A guide to recovering debt from an individual or company
By z4027672030, Dec 11 2015 12:21PM
If an individual or a company owes you money but is not willing to pay it, there are options that you can take which will help you to recover your debt. The steps you’re able to take will depend, however, on the size of your debt and if you can prove that you are owed the money.
Speak to your debtor
Simply speaking to the person in a calm manner may lead to an informal agreement as to how your money will be repaid.
Write the debtor a letter
Speaking to the debtor may not work, so making it formal and putting it in writing by writing them a letter asking for the money back may help. You should include how much money is owed, what the money is owed for, and any steps you’ve taken before to claim back the money. Keep the letter as formal as possible, and also include the details of the parties involved, when payment is expected, and steps you plan to take if payment is not received. If possible, you should also send them dated copies of any paperwork related to the debt as well.
Mediation may be the answer if you struggle to reach a solution by either talking to or sending a letter to the debtor. With mediation, the two sides both air their views on the matter, with a mediator helping the two sides come to a solution. It is much cheaper and quicker than going to court, and if it doesn’t work out, there is still always the option of going to court afterwards.
Enlist the help of a solicitor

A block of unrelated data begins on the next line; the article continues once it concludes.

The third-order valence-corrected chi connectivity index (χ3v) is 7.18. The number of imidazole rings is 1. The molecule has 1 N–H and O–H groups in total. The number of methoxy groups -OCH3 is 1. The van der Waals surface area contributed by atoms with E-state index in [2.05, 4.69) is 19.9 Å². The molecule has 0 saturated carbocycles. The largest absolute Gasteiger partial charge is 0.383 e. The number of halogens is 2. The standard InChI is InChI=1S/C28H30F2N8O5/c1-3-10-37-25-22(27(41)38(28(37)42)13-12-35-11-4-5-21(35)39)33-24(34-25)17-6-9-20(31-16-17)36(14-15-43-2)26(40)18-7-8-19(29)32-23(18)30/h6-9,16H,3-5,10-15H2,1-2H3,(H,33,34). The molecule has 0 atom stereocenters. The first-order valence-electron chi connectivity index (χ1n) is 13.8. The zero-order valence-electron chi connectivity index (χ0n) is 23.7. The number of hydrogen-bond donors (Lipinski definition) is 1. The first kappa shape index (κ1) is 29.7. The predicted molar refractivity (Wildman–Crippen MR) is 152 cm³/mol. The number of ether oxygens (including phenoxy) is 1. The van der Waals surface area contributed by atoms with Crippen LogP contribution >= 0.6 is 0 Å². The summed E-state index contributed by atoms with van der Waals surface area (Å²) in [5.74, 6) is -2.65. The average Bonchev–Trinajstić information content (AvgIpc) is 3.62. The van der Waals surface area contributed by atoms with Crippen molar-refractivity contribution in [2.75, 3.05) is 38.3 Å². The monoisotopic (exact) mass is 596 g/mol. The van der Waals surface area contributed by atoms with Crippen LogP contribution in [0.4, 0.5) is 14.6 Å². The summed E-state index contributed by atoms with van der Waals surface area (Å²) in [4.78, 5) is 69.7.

If mediation doesn’t work out, it could help to discuss your case with a solicitor that specialises in debt recovery to find out about the next steps you can take. For a fee, they can write a letter to the debtor which will also warn them of potential legal action that may be taken – this often works in many debt recovery cases. If you’ve reached this stage and are seeking the help of debt recovery solicitors, North Devon firm Taylors Solicitors are here to help.
Take your case to court
If you’ve exhausted all other options, then making a claim in court is usually your only other option, though it is always best to seek legal advice before taking this step. Taking a case to court can be a lengthy and costly process, however, and there is no guarantee that you will win, so make sure you have taken any other steps possible before pursuing a court case. Even if you do win, you may not necessarily get the money back straight away, and you may need help in enforcing the court’s judgment from bodies such as the High Court Enforcement Officers.
Image: 401k, available under Creative Commons